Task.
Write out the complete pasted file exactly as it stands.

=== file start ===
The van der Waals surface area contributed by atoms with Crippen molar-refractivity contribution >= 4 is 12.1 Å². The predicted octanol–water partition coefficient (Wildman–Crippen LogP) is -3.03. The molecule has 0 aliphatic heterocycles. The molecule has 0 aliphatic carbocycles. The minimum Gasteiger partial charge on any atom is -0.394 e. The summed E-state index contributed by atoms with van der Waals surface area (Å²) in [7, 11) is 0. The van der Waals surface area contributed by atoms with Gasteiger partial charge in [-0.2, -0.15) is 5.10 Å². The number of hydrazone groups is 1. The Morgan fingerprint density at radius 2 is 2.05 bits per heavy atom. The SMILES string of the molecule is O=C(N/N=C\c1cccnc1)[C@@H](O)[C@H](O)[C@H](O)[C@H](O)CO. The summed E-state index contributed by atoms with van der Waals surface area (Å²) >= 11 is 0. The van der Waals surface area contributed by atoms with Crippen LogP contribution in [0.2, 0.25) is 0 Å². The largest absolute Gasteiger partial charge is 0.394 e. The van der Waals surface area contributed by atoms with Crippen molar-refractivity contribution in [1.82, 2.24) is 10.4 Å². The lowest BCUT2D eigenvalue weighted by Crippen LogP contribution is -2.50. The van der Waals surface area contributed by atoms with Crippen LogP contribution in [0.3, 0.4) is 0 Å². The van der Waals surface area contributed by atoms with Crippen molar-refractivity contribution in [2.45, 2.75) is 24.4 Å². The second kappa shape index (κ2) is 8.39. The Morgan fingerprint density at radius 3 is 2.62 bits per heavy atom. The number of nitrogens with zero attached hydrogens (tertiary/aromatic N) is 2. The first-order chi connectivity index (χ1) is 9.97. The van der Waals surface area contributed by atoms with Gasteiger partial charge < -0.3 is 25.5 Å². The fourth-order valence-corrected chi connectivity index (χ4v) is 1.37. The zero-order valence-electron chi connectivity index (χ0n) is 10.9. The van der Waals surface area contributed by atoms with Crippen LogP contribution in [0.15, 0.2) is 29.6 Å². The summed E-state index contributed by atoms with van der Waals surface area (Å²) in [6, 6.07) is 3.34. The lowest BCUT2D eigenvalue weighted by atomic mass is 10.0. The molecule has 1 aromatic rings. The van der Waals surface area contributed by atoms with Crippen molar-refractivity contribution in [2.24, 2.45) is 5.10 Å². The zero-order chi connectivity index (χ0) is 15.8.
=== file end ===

The van der Waals surface area contributed by atoms with Crippen molar-refractivity contribution >= 4 is 12.1 Å². The predicted octanol–water partition coefficient (Wildman–Crippen LogP) is -3.03. The molecule has 0 aliphatic heterocycles. The molecule has 0 aliphatic carbocycles. The minimum Gasteiger partial charge on any atom is -0.394 e. The summed E-state index contributed by atoms with van der Waals surface area (Å²) in [7, 11) is 0. The van der Waals surface area contributed by atoms with Gasteiger partial charge in [-0.2, -0.15) is 5.10 Å². The number of hydrazone groups is 1. The Morgan fingerprint density at radius 2 is 2.05 bits per heavy atom. The SMILES string of the molecule is O=C(N/N=C\c1cccnc1)[C@@H](O)[C@H](O)[C@H](O)[C@H](O)CO. The summed E-state index contributed by atoms with van der Waals surface area (Å²) >= 11 is 0. The van der Waals surface area contributed by atoms with Crippen LogP contribution in [0.2, 0.25) is 0 Å². The largest absolute Gasteiger partial charge is 0.394 e. The van der Waals surface area contributed by atoms with Crippen molar-refractivity contribution in [1.82, 2.24) is 10.4 Å². The lowest BCUT2D eigenvalue weighted by Crippen LogP contribution is -2.50. The van der Waals surface area contributed by atoms with Crippen LogP contribution in [0.3, 0.4) is 0 Å². The van der Waals surface area contributed by atoms with Crippen molar-refractivity contribution in [2.45, 2.75) is 24.4 Å². The second kappa shape index (κ2) is 8.39. The Morgan fingerprint density at radius 3 is 2.62 bits per heavy atom. The number of nitrogens with zero attached hydrogens (tertiary/aromatic N) is 2. The first-order chi connectivity index (χ1) is 9.97. The van der Waals surface area contributed by atoms with Gasteiger partial charge < -0.3 is 25.5 Å². The fourth-order valence-corrected chi connectivity index (χ4v) is 1.37. The zero-order valence-electron chi connectivity index (χ0n) is 10.9. The van der Waals surface area contributed by atoms with Crippen LogP contribution in [0.15, 0.2) is 29.6 Å². The summed E-state index contributed by atoms with van der Waals surface area (Å²) in [6, 6.07) is 3.34. The lowest BCUT2D eigenvalue weighted by atomic mass is 10.0. The molecule has 1 aromatic rings. The van der Waals surface area contributed by atoms with Crippen molar-refractivity contribution in [2.24, 2.45) is 5.10 Å². The zero-order chi connectivity index (χ0) is 15.8.